there
    > > a way to trap which connections are fully-certified and which are
    > > self-certifying?
    > >
    > > Cheers Richard Maher
    > >
    > >

    >
    > Well, you need to decide what your rules are, and implement a suitable
    > TrustManager. The typical way to approach this is:
    >
    > a) Add the certificate of the self-signer to your JRE trust store, and
    > allow the default TrustManager to check against that cert. That would
    > allow connections from that particular self-signer to pass.
    >
    > b) Create your own TrustManager that checks to see whether your rules
    > apply, and return cleanly, otherwise throwing an exception. (I forget
    > what the correct exception is, the JavaDoc is your friend :) )
    >
    > Hope this helped.
    >
    > Rogan
     
    Richard Maher, Sep 11, 2007
    #5
  6. Richard Maher

    Rogan Dawes Guest

    Richard Maher wrote:
    > Hi Rogan,
    >
    >> Well, you need to decide what your rules are, and implement a suitable
    >> TrustManager. The typical way to approach this is:
    >>
    >> a) Add the certificate of the self-signer to your JRE trust store, and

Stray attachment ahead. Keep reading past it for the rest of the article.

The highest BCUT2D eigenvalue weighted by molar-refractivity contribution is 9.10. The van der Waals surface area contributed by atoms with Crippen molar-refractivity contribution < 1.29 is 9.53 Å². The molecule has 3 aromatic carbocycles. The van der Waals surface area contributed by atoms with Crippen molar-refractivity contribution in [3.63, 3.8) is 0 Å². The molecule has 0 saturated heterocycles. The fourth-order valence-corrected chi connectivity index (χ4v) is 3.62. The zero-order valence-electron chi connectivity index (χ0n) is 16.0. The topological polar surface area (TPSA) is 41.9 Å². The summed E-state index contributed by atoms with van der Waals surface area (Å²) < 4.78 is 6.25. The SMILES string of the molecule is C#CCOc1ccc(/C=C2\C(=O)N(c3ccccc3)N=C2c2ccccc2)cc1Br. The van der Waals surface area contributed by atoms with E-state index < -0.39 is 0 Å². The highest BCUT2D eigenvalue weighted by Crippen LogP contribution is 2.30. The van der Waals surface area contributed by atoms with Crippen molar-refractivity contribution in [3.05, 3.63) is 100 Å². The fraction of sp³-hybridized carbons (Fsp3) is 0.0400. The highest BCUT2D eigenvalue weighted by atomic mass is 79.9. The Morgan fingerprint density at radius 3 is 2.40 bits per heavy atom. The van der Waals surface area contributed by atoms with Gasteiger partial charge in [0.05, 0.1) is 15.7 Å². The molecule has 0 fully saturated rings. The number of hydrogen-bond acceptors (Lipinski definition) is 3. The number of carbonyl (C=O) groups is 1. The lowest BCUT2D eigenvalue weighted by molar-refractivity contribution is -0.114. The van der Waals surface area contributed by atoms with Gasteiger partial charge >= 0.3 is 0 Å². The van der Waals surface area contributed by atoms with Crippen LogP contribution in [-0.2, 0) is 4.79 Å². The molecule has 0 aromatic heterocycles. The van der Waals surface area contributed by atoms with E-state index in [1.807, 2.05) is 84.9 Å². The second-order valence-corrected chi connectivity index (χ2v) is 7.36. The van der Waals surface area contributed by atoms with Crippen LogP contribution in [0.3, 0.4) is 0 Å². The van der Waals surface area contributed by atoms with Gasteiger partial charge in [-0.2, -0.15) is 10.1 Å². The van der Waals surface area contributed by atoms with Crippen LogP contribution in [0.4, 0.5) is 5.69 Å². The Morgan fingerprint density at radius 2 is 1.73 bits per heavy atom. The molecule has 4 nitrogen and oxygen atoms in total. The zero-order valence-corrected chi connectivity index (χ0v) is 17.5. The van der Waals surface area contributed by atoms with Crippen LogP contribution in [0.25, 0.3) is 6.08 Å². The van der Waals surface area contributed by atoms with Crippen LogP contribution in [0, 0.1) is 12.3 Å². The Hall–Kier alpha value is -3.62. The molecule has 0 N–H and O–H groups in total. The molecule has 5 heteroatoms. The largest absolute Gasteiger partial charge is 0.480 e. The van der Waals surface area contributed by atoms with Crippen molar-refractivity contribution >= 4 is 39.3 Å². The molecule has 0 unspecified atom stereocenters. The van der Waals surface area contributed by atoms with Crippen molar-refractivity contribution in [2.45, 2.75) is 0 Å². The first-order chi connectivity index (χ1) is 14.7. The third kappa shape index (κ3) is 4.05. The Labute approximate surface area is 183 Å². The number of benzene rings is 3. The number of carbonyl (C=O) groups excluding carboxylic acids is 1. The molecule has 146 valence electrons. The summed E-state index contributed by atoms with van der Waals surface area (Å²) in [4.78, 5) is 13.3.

>> allow the default TrustManager to check against that cert. That would
    >> allow connections from that particular self-signer to pass.

    >
    > I've used the following command in an attempt to register the register the
    > self-signing server in my client's JRE Trust Store: -
    >
    > keytool -import -alias gein.vistech.net -trustcacerts -file d:\temp\gein.cer
    >
    > But am still having no joy with the code that I previously posted :-(
    >
    > I can't say my code is perfect but it does work connecting to a https server
    > (at least for the handshake). Any ideas?
    >
    > Cheers Richard Maher
    >
    > PS. Here is the trace: -
    >
    > Trace level set to 5: all ... completed.
    > liveconnect: Invoking JS method: document
    > liveconnect: Invoking JS method: URL


    Urk! Applets!

    Sorry, I have no clue about applets.

    Rogan
     
    Rogan Dawes, Sep 17, 2007
    #6
  7. Hi Rogan,

    > Sorry, I have no clue about applets.


    You don't know what you're missing - They're the Mutt's Nuts!

    In ended up (thanks to the inestigative efforst of my brilliant friend
    Graham Burley) to be as simple as specifying the correct default Truststore
    location on the Keytool command line as in: -

    keytool -importcert -alias gein -file d:\temp\gein.cer -keystore
    ...\lib\security\cacerts